Urchin prop stop - explanation.

To be clear about it for the benefit of passers by.

The Z shaped bit is three dimensional.
The two arms are at an angle to each-other viewed along the center arm.

When the forward arm is held against the the side of the hub
the trailing arm sticks out sideways so the hooked end clears the loop on the nose block.

When the forward arm is released the invisible rubber band pulls the trailing arm against the side of the hub
and the hook engages the loop on the nose block.

The sketch below shows a cross section of the hub and an end view of the Z shaped latch.

How the rubber band was arranged remains a mystery.

There are many ways to install a light spring to activate the mechanism.

Looking at the Feb 1960 Aeromodeller I see that there are many puzzling gadgets in a number of articles
and also Zurad's ZS-57'10 Wakefield which had a major influence on me,
so I guess the Urchin drawing didn't get much attention and
its probably not surprising that it has taken 60 years to solve the Eddie Black prop stop puzzle.

Sean
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cvasecuk
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« Reply #9 on: January 17, 2020, 04:30:36 AM »

Thank you Sean. Now I understand!
Ron
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I hate trees
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« Reply #10 on: February 04, 2020, 12:56:12 PM »

The Urchin should go ok on 50g, Phil Ball's did!
I flew mine on the max of 75g (72g dry).  I can't remember exactly what it weighed by I think 80-85g.  In 50g models I had 14str of 3/16, which worked out about 28 inches long.  I think it would be too short to go between the pegs on the original Urchin set up.  The Urchin is a really good design and can take a lot of power, my model had a 16str of 3/16.  The 50g 14str motor would be a bit less impressive.  I have always thought about building another one and going for a bit less rubber, about 60g with the cross sectional equivalent of 15str.  I think that models like the Urchin and the Senator, which are capable of flying fast at the beginning of the flight should utilize that and get high.  I was gutted to lose mine at Sculthorpe when it came down quite low after 5mins and was clocked off, only to catch a thermal and climb away for ever.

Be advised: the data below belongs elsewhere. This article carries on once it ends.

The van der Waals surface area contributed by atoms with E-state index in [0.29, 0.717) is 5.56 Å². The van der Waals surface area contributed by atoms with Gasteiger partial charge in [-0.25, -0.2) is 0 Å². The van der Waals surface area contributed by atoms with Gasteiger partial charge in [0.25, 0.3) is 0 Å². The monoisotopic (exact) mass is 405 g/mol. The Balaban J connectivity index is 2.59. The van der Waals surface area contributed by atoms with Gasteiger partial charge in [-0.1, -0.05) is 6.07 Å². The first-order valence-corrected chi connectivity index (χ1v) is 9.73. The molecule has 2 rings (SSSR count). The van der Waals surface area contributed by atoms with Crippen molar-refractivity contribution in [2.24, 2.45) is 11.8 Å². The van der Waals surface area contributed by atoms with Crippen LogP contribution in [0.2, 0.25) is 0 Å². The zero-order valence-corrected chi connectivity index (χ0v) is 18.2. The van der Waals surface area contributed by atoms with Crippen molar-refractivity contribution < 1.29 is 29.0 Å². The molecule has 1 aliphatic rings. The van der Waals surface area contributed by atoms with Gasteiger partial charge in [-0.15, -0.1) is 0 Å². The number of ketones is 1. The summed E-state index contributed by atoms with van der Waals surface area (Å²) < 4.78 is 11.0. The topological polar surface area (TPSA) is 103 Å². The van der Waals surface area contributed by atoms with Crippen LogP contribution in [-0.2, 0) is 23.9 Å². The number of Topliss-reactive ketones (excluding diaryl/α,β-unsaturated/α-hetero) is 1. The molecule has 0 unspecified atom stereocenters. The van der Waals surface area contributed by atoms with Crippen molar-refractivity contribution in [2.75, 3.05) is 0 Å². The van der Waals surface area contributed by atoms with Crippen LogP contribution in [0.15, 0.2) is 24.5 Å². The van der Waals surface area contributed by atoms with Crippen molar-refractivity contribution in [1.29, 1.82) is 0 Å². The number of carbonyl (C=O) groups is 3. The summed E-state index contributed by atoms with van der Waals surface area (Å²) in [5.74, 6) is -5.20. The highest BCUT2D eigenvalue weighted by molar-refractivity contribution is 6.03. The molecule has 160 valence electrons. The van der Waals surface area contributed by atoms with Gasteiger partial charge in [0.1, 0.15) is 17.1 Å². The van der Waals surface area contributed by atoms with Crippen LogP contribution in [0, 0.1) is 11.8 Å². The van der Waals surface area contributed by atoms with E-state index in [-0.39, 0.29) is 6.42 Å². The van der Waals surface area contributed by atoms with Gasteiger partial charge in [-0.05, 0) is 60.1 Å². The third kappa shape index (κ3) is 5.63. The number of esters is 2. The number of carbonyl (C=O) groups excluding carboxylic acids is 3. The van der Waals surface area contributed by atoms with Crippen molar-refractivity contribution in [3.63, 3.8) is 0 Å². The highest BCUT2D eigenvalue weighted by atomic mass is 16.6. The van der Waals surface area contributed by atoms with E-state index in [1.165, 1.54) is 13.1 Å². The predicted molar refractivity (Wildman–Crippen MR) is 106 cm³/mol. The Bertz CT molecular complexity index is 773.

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billdennis747
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« Reply #11 on: February 04, 2020, 01:43:15 PM »

Thanks Adam. Just finishing an Aiglet, then it's an Urchin